Scientific and technological progresses are another form of the paradoxical and shifting territory that Woods thought architecture must embrace to become fully human. The Copernican revolution, for instance, displaced and diminished man’s historic role in the cosmic story which he had assigned himself. Woods used the word “paradoxical” often to point to the complexities of a future in which comfortable human certainties are challenged beyond their historical conception. He labeled this an “existential” challenge, for which the figure of war was to stand for the catastrophic changes and crises that could not be named with existing forms of knowledge. However, he did not see the destruction of the past as a call to retreat and buttress old conceptions. Rather, it was as an opportunity to remake the image of man, precisely upon the site where the wound was inflicted. This theme is explored continuously throughout the War and Architecture Series, which includes Underground Berlin (1988), Aerial Paris (1989), Berlin Free-Zone (1991), Zagreb Free-Zone (1991), and the projects for the reconstruction of Sarajevo (1993–96).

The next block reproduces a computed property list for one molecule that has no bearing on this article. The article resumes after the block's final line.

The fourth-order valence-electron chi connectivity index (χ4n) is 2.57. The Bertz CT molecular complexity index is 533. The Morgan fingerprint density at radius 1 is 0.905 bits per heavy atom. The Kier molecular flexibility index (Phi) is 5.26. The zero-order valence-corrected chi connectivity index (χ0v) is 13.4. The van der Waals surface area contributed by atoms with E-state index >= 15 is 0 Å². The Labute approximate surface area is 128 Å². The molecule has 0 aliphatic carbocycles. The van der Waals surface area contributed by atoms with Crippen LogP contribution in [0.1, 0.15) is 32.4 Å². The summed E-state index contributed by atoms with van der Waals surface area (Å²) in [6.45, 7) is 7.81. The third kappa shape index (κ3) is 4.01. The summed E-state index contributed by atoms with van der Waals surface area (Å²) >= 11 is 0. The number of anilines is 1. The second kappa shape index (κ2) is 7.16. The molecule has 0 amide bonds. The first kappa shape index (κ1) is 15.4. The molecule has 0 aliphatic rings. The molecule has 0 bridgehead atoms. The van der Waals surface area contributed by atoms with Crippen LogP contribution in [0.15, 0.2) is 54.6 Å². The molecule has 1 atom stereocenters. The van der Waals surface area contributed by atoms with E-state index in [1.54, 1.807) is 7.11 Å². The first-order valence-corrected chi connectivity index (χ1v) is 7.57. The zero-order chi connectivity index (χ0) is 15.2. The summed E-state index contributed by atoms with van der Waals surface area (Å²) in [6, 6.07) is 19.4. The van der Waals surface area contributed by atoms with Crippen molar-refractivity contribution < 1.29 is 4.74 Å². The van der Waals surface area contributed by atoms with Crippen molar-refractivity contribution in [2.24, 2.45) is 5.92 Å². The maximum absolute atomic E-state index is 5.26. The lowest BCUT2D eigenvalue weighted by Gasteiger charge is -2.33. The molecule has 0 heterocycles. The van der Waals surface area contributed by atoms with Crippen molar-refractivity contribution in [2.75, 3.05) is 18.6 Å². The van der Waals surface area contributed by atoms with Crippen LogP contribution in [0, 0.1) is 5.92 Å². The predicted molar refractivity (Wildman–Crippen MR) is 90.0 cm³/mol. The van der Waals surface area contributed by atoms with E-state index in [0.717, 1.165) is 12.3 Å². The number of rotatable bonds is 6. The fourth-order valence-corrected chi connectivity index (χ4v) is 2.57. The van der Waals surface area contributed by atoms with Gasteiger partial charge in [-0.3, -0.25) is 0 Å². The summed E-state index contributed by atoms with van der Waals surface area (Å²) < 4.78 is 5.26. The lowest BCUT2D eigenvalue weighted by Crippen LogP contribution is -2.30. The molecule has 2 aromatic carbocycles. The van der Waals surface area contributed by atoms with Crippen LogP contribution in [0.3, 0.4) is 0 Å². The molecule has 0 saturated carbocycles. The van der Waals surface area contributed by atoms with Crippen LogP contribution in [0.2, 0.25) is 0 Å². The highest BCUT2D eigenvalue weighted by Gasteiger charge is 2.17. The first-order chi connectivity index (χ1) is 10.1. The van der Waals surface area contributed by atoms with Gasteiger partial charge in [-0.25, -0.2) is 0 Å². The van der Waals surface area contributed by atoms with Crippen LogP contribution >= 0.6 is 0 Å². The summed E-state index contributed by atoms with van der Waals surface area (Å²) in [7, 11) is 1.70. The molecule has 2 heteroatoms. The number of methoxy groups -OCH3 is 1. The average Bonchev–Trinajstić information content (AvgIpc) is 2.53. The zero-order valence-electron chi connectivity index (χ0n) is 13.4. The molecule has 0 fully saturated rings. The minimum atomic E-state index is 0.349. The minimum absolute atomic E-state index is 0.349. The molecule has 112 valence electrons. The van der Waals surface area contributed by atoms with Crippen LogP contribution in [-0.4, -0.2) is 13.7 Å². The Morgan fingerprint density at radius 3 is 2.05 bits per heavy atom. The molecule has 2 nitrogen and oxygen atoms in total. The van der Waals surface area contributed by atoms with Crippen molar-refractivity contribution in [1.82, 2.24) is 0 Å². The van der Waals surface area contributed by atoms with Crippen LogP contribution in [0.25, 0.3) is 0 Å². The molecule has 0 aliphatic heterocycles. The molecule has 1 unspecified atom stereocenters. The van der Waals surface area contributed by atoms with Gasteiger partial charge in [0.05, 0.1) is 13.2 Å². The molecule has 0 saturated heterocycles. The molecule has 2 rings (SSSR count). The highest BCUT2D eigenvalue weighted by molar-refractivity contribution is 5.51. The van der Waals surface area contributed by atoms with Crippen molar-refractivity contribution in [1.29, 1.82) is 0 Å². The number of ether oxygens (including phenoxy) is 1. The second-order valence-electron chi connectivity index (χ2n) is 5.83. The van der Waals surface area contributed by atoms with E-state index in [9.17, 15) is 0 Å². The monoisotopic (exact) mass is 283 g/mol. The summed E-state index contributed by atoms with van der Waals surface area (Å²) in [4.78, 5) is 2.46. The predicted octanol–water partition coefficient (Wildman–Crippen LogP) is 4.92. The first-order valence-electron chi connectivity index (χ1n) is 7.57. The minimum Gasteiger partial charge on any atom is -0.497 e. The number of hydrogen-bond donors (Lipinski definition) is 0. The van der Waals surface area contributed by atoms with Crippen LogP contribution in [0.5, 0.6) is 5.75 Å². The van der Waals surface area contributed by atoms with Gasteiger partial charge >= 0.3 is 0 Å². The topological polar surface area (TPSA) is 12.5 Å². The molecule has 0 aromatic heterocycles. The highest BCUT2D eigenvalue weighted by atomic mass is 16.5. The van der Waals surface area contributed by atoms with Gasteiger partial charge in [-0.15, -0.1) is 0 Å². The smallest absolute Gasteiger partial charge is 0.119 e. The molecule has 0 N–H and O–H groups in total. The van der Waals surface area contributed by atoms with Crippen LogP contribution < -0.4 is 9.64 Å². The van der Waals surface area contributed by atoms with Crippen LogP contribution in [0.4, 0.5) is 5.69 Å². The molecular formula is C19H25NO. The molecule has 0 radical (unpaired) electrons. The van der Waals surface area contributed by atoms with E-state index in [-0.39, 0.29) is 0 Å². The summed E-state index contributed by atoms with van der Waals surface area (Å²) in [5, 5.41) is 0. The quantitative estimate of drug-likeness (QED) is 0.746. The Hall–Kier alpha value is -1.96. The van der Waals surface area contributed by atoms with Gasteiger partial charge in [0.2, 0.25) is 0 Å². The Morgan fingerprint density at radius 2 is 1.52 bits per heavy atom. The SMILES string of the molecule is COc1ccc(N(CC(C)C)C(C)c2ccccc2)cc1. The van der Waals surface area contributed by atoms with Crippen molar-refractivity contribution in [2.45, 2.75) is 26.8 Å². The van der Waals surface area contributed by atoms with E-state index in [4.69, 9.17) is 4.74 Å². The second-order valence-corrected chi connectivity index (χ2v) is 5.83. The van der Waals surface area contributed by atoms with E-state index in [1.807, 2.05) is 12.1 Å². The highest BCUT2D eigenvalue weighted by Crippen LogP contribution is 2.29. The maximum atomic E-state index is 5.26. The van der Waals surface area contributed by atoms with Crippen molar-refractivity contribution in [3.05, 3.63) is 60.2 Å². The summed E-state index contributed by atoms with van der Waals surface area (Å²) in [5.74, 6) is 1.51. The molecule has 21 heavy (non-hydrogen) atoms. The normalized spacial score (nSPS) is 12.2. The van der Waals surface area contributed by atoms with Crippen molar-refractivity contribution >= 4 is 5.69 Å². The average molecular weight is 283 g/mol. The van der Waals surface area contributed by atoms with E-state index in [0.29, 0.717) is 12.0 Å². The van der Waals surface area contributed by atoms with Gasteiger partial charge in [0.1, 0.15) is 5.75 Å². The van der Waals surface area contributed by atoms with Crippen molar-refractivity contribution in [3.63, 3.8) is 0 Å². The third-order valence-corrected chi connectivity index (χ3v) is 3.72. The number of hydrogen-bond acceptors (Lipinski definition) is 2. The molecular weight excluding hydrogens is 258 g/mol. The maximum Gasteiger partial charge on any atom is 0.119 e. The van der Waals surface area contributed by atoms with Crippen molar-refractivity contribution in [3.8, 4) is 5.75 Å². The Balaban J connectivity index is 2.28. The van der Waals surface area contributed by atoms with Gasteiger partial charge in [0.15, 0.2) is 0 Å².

In Underground Berlin (1988), he envisions an architecture that might heal the ideological divides of East and West Berlin through a literal ungrounding of the city. While in Berlin Free-Zone (1991), Woods proposes a hidden architecture tunneling through the city’s monuments of authority to create “freespaces” connected by modern communications technology. Freespaces are Woods’s conception of an autonomous space meant to foster a new adaptation to everyday living. Injected into the existing architecture, the use of freespaces was radically underdetermined by design and without any pre-set plan for habitation. Though not pre-planned in purpose, freespaces were formally experimental—eschewing the linear and grid-like composition of the surrounding architecture—to catalyze a way of living that was disconnected from the forms of the old world. In Berlin Free-Zone freespaces act as arteries in a vast cybernetic system transposed upon the existing order, collecting pockets of resistance and transforming them into a multi-cellular cybernetic organism united to a new purpose.